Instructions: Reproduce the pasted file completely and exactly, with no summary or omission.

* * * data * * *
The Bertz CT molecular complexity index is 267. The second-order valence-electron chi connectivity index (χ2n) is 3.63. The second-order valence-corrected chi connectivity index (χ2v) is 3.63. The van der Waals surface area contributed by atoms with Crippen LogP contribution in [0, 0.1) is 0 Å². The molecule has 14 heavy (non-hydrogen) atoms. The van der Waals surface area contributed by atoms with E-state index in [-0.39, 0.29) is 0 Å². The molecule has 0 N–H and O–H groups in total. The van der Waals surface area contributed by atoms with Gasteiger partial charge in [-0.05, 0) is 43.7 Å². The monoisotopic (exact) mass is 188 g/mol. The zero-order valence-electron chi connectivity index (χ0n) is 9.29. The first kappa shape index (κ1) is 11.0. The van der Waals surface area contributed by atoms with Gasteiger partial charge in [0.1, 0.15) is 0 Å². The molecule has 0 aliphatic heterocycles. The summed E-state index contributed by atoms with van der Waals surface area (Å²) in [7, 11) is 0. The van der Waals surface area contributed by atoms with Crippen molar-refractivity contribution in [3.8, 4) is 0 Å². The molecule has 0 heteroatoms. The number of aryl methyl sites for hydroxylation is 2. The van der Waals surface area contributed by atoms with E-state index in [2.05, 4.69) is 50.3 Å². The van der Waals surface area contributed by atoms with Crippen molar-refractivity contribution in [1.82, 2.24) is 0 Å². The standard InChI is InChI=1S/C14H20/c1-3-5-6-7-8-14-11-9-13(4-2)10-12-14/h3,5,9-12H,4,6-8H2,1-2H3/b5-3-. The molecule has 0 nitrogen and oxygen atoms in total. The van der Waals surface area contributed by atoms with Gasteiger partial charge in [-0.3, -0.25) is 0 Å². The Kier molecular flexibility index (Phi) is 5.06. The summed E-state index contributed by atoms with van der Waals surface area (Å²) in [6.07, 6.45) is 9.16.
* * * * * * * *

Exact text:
The Bertz CT molecular complexity index is 267. The second-order valence-electron chi connectivity index (χ2n) is 3.63. The second-order valence-corrected chi connectivity index (χ2v) is 3.63. The van der Waals surface area contributed by atoms with Crippen LogP contribution in [0, 0.1) is 0 Å². The molecule has 14 heavy (non-hydrogen) atoms. The van der Waals surface area contributed by atoms with E-state index in [-0.39, 0.29) is 0 Å². The molecule has 0 N–H and O–H groups in total. The van der Waals surface area contributed by atoms with Gasteiger partial charge in [-0.05, 0) is 43.7 Å². The monoisotopic (exact) mass is 188 g/mol. The zero-order valence-electron chi connectivity index (χ0n) is 9.29. The first kappa shape index (κ1) is 11.0. The van der Waals surface area contributed by atoms with Gasteiger partial charge in [0.1, 0.15) is 0 Å². The molecule has 0 aliphatic heterocycles. The summed E-state index contributed by atoms with van der Waals surface area (Å²) in [7, 11) is 0. The van der Waals surface area contributed by atoms with Crippen molar-refractivity contribution in [3.8, 4) is 0 Å². The molecule has 0 heteroatoms. The number of aryl methyl sites for hydroxylation is 2. The van der Waals surface area contributed by atoms with E-state index in [2.05, 4.69) is 50.3 Å². The van der Waals surface area contributed by atoms with Crippen molar-refractivity contribution in [1.82, 2.24) is 0 Å². The standard InChI is InChI=1S/C14H20/c1-3-5-6-7-8-14-11-9-13(4-2)10-12-14/h3,5,9-12H,4,6-8H2,1-2H3/b5-3-. The molecule has 0 nitrogen and oxygen atoms in total. The van der Waals surface area contributed by atoms with Gasteiger partial charge in [-0.3, -0.25) is 0 Å². The Kier molecular flexibility index (Phi) is 5.06. The summed E-state index contributed by atoms with van der Waals surface area (Å²) in [6.07, 6.45) is 9.16.